Trucking HR Canada’s wage subsidy programs are now fully part of Emterra’s recruitment strategy

by Trucking HR Canada

Janine Welch doesn’t miss a single issue of Trucking HR Canada’s e-bulletin called “HR Insights”. That’s actually how the human resources manager at Emterra Group learned about the organization’s Career ExpressWay initiative and the different wage subsidy programs available.

The Canada-wide waste and recycling company has now hired over 15 new workers with the support of wage and new driver training subsidies available through the program. “We also use the program for different logistics positions,” Welch says to illustrate that, in addition to drivers and the people loading the refuse trucks, the Career Expressway contributed to the successful hiring of staff for roles in multiple departments such as mechanics and mechanic apprentices, dispatchers, operations specialists and marketing & communications experts to name a few.

Evaluating a candidates’ eligibility for the financial support brought by these Trucking HR Canada programs – up to $10,000 in wage subsidy for a worker aged 30 and under; up to $10,000 to pay the training fees of a new truck driver – has become second nature at the fleet. “As we hire people through our recruitment process, if a potential worker meets the hiring criteria, we submit their name to the program for approval,” Welch says.

With recycling being at the heart of Emterra’s mission, the money saved with Career ExpressWay is reused to find even more new talent. “The financial support is very helpful. It allows us an opportunity to consider and explore different recruitment and attraction strategies. The subsidy offers a fantastic opportunity for young workers to enter the industry and allows Emterra the financial flexibility to hire and train more employees,” says the HR expert who cherishes the concepts of diversity and inclusion in the workplace.

Besides, the process is seamless. “It was very easy to navigate, and the turnaround time for processing a claim is minimal,” Welch says.

Getting access to young workers represents a considerable value in itself, according to the Emterra Group’s spokesperson. “The shifting demographics make it even more important to attract and retain a young workforce, the wage and the training subsidy programs are very important for companies like Emterra to take advantage of,” she says.

“Young workers bring new ideas and perspectives. They’re always confident to share their ideas and provide feedback. They have a natural attraction and understanding of technology, and a strong desire to make a positive impact in the world. These traits are beneficial in supporting Emterra’s mission of enabling people and businesses to become stewards of the environment.”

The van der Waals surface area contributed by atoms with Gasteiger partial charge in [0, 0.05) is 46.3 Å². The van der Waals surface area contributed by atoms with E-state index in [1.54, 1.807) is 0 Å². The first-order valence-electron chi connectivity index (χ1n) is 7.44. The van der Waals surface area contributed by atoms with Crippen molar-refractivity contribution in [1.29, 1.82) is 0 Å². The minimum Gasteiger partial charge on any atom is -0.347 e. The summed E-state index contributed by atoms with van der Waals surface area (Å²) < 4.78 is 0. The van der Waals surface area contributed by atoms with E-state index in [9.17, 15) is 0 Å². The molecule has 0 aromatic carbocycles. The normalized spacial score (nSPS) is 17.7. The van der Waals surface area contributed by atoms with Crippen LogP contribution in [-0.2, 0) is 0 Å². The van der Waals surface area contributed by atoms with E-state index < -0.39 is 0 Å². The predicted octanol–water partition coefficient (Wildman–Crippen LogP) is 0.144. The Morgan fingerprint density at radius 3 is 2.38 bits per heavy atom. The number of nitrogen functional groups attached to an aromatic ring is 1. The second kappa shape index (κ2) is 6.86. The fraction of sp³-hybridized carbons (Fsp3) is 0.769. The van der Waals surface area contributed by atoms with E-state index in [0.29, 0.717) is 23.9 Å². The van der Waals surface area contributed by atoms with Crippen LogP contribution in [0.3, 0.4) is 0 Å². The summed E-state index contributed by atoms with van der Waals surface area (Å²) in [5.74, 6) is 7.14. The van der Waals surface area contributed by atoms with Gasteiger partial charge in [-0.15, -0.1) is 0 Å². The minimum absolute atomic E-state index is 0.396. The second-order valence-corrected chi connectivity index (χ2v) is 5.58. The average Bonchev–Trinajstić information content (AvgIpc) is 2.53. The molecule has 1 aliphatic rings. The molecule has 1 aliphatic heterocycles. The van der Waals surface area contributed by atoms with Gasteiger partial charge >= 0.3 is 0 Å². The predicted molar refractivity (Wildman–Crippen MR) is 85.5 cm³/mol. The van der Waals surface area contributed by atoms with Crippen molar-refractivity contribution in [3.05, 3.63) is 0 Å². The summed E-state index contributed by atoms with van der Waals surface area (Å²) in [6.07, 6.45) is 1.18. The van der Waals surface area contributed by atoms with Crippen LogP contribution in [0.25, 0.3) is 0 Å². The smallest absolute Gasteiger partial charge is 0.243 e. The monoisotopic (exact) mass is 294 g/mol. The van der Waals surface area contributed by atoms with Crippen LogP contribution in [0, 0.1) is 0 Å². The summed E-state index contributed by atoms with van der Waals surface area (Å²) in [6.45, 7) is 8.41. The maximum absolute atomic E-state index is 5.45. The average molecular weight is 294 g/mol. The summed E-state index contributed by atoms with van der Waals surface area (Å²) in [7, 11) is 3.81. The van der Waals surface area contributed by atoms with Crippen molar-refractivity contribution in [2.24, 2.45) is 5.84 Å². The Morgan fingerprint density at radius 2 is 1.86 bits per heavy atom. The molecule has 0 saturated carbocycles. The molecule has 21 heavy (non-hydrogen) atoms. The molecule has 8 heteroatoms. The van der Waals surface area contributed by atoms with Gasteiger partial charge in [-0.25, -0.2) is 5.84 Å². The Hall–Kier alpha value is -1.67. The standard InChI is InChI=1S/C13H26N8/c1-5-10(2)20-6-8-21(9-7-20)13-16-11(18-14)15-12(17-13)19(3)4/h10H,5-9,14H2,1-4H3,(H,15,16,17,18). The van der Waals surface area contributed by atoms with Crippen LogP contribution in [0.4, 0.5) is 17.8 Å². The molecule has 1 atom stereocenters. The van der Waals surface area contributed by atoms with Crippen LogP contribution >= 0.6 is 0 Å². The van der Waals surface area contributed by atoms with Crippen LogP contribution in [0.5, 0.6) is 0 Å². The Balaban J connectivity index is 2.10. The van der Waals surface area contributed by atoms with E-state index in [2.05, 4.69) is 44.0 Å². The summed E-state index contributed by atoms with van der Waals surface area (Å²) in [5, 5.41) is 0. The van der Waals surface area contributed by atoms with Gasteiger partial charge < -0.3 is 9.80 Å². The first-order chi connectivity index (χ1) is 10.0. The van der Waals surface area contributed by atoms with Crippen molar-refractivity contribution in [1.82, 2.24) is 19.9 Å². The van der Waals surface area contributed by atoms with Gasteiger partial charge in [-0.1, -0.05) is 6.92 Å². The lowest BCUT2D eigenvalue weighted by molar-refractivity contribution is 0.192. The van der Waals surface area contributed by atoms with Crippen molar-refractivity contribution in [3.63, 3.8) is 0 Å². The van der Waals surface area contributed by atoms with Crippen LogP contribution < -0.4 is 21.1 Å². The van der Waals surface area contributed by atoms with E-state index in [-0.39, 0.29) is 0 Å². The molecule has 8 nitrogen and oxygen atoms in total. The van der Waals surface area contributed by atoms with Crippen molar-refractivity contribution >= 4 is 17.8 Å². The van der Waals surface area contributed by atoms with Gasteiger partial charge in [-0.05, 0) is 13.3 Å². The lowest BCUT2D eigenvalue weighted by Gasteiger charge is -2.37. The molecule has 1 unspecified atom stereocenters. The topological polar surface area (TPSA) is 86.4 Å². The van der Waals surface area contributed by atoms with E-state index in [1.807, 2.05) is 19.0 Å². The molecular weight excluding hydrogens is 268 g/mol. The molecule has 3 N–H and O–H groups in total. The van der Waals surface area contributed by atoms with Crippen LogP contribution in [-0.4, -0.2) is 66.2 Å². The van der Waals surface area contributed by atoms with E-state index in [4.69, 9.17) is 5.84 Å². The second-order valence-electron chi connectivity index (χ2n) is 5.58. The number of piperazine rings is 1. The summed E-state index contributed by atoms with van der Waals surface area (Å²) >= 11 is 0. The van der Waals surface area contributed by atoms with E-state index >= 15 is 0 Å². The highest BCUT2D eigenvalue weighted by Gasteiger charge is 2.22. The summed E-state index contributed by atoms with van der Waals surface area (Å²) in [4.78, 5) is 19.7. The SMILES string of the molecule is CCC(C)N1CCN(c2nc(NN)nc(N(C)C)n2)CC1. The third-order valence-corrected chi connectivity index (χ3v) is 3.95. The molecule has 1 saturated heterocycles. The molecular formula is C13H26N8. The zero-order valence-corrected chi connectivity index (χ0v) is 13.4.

Curbside appeal

At 28 years old, Kyle McGlynn-Bye already has several years of experience in the waste and recycling business. He used to be the one running behind the refuse truck to load it. Now he’s the one behind the wheel, as Career ExpressWay funded the training that led him to get his Class 1 licence.

“My dad has been involved with recycling and garbage collection since he and my mom got together, so I’ve been around trucks my whole life,” says the young man from Peterborough, Ontario. But he’s still learning every day, building on his past experience, which gave him an edge as a driver. “I already knew what the job involved. There’s always more to learn, though, with doing this job because there are always new houses, new roads. There’s always something that can make things change in a moment,” he says.

Driving a refuse truck is certainly a unique kind of trucking that requires special skills. It’s a constant stop-and-go and the driver needs to stay focused at all times in case someone pulls out in front of his vehicle. There’s also the challenge of navigating in narrow streets with cars parked on both sides, a situation that gets even worse in wintertime.

Nonetheless, it’s still trucking, a heavily regulated industry. “I didn’t really realize how many rules and regulations there actually were for bigger commercial vehicles than there are for cars. There’s a lot more that you need to pay attention to,” McGlynn-Bye says, referring to what he learned during his subsidized driver training.

“It’s not always easy, but I work with a great group of guys,” McGlynn-Bye summarizes about his new career as a truck driver.

And thanks to Trucking HR Canada’s Career ExpressWay, that group could very well expand soon, according to Janine Welch. “It’s really an excellent program. It’s got lots of opportunities for those young people to get into the trucking and logistics sector. Emterra has been really pleased to be part of the program and we do look forward to continuing our support and participation,” she concludes.

To learn more about the wage subsidy and subsidized driver training programs, and how you too can benefit from this opportunity, please visit THRC Career Expressway or e-mail